As a leadership development expert, one of the things managers struggle with the most is when direct reports don’t meet their performance expectations. Most new managers are in their roles because they are high performers with high standards.
They’ve likely never been coached for low performance or inefficiency, so that makes it doubly difficult when they encounter the situation in their direct reports. Fortunately, there are several things you can do when your employee is struggling.
Before taking any action, conduct a performance diagnostic. All too often, managers assume they know the reason for the inefficiency and rush to correct the problem before even confirming that real issue.
For example, managers will often assume any performance problem is caused by a lack of training, and will provide additional training in order to correct the problem. This is a mistake, because not knowing how to perform a task is only one possible reason for poor performance.
Most managers use labels instead of behaviors to describe performance and this is often the crux of the problem. If you were to ask employees if they’re efficient, or motivated, most will tell you “yes,” because most people assume they are performing better than they actually are. Instead of using words like efficient, be specific about what you want.
For example, “Please make sure you go through the whole inbox before going to the file room, so you only have to make one trip” is more effective than “Can you please file more efficiently?”
In applied behavioral science terminology, task clarification refers to the process of explaining what needs to be done as well as how to do it. If you look at the job descriptions in most organizations, we do a pretty good job of telling people what, but not so good at how.
To get top notch performance and efficiency, managers need to explain what and how. Great leaders will also throw in why, to keep people inspired.
I tell all my clients that more feedback is best. Employees assume no news is good news, so if you’re not giving them feedback about their lack of efficiency, they won’t know they need to improve. Giving frequent, objective feedback alone can improve performance by up to 15 percent.
Catch them doing something right, and reward them. How to properly reward employees is a science in and of itself, but suffice it to say a good manager is like a social vending machine. Good vending machines are consistent, they give you what you’ve asked for, they don’t give you what you didn’t ask for, and they only give up the goods if you’ve done your part. That’s how you as a manager should deliver your positive reinforcement.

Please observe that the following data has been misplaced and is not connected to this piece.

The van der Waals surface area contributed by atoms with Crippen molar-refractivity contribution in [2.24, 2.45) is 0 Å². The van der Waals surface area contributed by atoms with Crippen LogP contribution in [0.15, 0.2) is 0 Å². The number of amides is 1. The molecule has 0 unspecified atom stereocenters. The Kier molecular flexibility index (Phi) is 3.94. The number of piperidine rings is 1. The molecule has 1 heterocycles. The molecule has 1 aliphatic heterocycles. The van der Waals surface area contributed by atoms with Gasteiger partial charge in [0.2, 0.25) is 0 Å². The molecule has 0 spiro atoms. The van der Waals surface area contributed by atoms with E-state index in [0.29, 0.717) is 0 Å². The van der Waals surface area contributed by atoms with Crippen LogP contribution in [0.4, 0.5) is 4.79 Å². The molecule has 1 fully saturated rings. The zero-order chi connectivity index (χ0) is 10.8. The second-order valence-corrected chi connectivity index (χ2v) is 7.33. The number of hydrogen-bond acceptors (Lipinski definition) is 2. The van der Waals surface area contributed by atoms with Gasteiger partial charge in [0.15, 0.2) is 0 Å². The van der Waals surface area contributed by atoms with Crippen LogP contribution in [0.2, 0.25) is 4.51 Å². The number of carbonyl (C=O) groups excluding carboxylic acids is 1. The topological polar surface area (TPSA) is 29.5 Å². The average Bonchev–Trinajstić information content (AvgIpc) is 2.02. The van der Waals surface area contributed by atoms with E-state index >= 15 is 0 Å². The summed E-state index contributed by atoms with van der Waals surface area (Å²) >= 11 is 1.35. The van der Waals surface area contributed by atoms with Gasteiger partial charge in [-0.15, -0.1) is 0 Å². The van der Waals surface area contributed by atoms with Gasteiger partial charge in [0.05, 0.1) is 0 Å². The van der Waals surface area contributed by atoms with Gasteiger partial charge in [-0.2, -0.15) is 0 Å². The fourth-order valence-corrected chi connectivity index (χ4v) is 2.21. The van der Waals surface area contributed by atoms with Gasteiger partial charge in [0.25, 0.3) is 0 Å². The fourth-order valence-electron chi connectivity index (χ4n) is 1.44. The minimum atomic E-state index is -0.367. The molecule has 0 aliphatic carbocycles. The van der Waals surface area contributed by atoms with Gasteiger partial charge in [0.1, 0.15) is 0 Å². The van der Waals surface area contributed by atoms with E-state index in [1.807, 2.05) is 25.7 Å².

If employees don’t know what you expect then you can’t blame them for not delivering it. In addition to explaining how to do something, you should also explain what you expect in terms of output. If you think it’s appropriate for an employee to get through 50 work tickets a day, for example, then for God’s sakes tell them this!
If someone’s new it’s okay if they have mini-goals to shape their performance while they’re learning. Just make sure they understand this so they don’t feel you’re always asking for more.
If you want your employee to be more efficient, sometimes you need to coach them on how to spend their time or the company’s money. It’s a mistake to assume your employees see things the way you do.
Some managers are so concerned about being perceived as the dreaded micro-manager that they neglect to provide much-needed guidance on priorities, and then seethe silently (or not so silently) when the employee chooses incorrectly.
Don’t assume your employee understands the big picture. A lot of inefficiency and waste can be chalked up to simply not knowing what’s at stake. If you explain to your report, for example, how having the highest paid employee sweep the floors while three minimum wage people learn a new skill inflates labor unnecessarily, they will be in a better position to manage tasks the next time. Just barking that “overtime is too high” will not solve the problem.
Sometimes you need to solve a problem before it even starts, and in the case of inefficient employees this is in the interview process. Make sure to be as clear as possible during the interview about the work quality and quantity expectations, and ask detailed behavioral questions to determine employees’ previous capacity.
It’s essential to paint an accurate picture of the job, and to select the people who have done similar work in the past. The best predictor of future behavior is past behavior, after all.
If all else fails, or as a safeguard, you can always make the most efficient processes the required processes. Most candidates I interview these days prefer some latitude regarding how they accomplish their job, but they also agree that it makes sense to learn established best practices before innovating. Consider documenting the most efficient way to perform the job and making that your standard operating procedures.
Like most problems, an inefficient employee won’t improve if you just ignore the situation. You don’t have the time or energy to let poor performance linger, so put on your big girl pants and deal with it head on. If your employee is worth keeping, they’ll thank you for your input.
This article, written by Carrie Maldonado, originally appeared onFairy God Boss.